Is It All Over For Big Tech?

They are gone

The Big Tech is playing the wrong game. They try to control pretty much every bit of information. Yes, they go against the idea of building a free society. We deserve to live in a better country, but the Big Tech tries to shut down this opportunity.

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We are not even surprised. This is your daily reminder. You need to know the truth.

These companies have a terrible impact on society and this is their silent battle. It’s like the battle of censorship.

In terms of psychology, social media services are awful. They destroy our young people and try to condition society. Moreover, they are doing that in the worst way possible.

Most people are against business regulations. Big companies are tied to the government and they really want to gain full control over this country.

Here are more details:

The New York Post reported:

The House Judiciary Committee voted Thursday to require Big Tech platforms to sell lines of business they run on their platforms if they also compete against them, wrapping up two days of votes that saw the approval of four measures directly aimed at reining in the power of some of the country’s most successful companies.

The bill passed the committee on a vote of 21-20.

Rep. David Cicilline (D-RI), chair of the antitrust subcommittee, said the bill forcing Big Tech to choose between running a platform and competing on it was needed because the tech giants had not played fairly. “Google, Amazon and Apple each favor their own products in search results, giving themselves an unfair advantage over competitors,” he said.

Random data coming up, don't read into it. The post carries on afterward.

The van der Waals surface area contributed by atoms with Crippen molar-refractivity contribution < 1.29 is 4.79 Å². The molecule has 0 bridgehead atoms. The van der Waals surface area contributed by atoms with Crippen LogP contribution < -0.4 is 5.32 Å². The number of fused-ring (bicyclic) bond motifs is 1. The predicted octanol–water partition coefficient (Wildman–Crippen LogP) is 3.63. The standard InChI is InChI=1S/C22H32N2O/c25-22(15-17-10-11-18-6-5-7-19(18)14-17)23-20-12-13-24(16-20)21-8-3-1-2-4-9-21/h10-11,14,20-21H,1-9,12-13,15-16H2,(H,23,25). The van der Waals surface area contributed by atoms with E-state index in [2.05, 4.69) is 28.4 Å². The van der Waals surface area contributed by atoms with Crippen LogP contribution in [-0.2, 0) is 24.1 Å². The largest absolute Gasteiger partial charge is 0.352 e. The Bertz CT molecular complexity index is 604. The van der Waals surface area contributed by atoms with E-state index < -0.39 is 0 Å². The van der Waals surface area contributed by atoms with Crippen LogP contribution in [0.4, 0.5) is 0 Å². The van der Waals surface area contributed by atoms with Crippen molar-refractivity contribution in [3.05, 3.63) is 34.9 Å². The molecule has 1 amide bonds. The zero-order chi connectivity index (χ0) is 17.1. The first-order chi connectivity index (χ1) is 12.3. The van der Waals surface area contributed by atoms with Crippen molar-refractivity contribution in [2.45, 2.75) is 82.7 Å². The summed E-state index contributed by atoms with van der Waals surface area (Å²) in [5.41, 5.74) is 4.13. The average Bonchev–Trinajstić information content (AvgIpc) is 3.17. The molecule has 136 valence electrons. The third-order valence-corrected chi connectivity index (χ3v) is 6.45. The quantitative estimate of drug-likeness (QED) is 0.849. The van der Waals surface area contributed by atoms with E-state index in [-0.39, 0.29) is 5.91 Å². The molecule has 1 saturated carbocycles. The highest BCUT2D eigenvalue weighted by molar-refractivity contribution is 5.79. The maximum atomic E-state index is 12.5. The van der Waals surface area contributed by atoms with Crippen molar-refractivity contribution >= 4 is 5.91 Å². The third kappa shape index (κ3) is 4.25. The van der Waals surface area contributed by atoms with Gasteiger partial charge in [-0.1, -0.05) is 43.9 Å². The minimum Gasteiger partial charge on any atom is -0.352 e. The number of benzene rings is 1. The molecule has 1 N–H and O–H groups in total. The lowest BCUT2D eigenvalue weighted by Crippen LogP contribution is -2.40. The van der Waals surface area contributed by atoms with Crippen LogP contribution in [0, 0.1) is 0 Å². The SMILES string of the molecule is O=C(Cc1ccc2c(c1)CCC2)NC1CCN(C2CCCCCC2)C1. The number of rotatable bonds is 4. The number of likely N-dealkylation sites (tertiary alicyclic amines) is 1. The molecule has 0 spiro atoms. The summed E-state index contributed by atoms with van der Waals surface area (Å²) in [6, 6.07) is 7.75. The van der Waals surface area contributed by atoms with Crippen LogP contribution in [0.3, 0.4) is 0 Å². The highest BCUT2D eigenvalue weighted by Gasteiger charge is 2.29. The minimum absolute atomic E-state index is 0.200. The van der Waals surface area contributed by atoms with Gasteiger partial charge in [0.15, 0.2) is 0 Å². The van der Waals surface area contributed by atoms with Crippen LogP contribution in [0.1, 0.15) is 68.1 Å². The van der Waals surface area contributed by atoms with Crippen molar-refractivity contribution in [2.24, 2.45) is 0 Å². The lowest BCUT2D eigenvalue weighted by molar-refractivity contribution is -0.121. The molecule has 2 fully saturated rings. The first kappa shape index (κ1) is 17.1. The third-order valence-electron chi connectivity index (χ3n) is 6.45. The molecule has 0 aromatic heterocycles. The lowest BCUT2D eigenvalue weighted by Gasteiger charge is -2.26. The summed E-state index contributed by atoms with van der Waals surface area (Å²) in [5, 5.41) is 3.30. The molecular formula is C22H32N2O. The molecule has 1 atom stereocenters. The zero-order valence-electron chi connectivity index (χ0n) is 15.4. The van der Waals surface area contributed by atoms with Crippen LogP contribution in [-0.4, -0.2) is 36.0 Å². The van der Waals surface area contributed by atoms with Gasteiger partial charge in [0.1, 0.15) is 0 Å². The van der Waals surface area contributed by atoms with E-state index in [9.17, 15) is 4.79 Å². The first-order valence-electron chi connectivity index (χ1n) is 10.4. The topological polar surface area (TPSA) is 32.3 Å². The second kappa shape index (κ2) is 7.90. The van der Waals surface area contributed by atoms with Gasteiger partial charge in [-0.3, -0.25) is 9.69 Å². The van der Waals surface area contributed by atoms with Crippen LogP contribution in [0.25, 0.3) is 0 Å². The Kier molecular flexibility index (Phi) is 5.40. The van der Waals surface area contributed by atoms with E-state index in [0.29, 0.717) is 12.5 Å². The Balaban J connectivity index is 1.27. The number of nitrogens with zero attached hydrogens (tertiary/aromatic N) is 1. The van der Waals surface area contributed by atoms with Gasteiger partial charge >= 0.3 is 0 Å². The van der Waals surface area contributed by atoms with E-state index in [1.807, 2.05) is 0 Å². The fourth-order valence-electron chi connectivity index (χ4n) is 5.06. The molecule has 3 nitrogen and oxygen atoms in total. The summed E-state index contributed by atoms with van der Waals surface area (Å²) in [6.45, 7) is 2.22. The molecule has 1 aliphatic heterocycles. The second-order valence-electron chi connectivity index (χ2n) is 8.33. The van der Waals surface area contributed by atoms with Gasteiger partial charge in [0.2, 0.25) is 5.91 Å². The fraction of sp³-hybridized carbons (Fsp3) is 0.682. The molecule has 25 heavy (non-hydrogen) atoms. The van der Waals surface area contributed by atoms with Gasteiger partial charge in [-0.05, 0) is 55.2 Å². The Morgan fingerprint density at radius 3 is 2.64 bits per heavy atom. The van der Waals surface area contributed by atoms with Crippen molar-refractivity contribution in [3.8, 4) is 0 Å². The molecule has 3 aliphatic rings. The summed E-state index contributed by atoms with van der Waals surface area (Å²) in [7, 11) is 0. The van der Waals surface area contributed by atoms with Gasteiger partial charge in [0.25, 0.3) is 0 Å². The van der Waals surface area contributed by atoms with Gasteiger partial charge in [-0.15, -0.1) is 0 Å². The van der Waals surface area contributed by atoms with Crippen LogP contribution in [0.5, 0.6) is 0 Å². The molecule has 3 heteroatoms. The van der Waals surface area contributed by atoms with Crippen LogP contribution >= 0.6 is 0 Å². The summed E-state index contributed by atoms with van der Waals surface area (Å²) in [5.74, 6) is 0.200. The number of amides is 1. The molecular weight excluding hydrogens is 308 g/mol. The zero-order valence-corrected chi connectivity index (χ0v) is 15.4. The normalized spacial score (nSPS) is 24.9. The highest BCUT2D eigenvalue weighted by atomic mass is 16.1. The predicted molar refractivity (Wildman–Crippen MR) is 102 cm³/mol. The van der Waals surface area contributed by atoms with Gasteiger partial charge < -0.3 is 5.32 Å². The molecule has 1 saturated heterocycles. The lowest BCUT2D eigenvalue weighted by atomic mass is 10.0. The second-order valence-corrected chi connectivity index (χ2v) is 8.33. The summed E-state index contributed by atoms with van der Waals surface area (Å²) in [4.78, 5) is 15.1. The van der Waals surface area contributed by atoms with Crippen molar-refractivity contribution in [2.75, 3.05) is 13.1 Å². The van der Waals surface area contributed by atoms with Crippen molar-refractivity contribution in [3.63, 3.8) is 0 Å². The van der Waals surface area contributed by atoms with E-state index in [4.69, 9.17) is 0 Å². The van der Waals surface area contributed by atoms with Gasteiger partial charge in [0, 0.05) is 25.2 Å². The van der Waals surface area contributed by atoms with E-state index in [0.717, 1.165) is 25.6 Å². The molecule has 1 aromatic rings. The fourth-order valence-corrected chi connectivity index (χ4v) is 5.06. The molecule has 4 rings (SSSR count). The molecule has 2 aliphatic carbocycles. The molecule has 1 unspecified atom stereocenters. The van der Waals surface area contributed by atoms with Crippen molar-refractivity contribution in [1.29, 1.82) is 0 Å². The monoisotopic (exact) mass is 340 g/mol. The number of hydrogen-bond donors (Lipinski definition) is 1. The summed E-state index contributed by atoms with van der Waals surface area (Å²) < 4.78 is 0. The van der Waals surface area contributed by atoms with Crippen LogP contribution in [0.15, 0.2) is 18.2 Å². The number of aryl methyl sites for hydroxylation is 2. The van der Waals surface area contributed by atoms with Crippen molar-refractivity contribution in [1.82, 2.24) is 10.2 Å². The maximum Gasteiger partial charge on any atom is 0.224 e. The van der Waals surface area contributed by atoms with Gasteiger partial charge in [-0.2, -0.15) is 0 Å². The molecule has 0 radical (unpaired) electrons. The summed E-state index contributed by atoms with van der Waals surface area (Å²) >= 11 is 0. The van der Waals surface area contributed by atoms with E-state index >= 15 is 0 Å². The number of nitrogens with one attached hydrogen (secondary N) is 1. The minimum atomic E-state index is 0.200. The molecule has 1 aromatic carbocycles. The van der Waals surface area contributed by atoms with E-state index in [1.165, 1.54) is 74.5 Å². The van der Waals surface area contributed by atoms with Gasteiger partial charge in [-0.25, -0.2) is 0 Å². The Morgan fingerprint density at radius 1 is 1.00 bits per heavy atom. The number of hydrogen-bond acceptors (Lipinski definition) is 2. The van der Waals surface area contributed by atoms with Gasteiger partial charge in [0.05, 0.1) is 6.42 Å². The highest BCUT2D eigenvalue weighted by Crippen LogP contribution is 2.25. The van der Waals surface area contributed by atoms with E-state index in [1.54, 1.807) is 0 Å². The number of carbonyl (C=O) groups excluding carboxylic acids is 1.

Politico offered more:

The 3 p.m. vote on H.R. 3825 (117) — the Ending Platform Monopolies Act — came one day and five hours after the committee first began a marathon series of debates and votes on six bills targeting Google, Apple, Facebook and Amazon.

The break-up bill was the most controversial part of the antitrust package, drawing opposition from four of the committee’s Democrats and only eking out approval on a 21-20 vote. The measure garnered yes votes from two Republicans: Reps. Ken Buck of Colorado and Matt Gaetz of Florida.

Democrat Cori Bush of Missouri — who originally opted to vote present — changed her vote to push the legislation through. Three other members present for the rest of the markup didn’t take part in the final vote: Democrats Lucy McBath of Georgia and Deborah Ross of North Carolina and Republican Burgess Owens of Utah, who had voted in favor of several of the other antitrust measures.

The antitrust push has triggered a huge lobbying fight by the tech companies and their trade groups against the proposals. It’s also split both the Democrats and Republicans, with members of both parties fighting for and against the legislation.

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Source: WeLoveTrump

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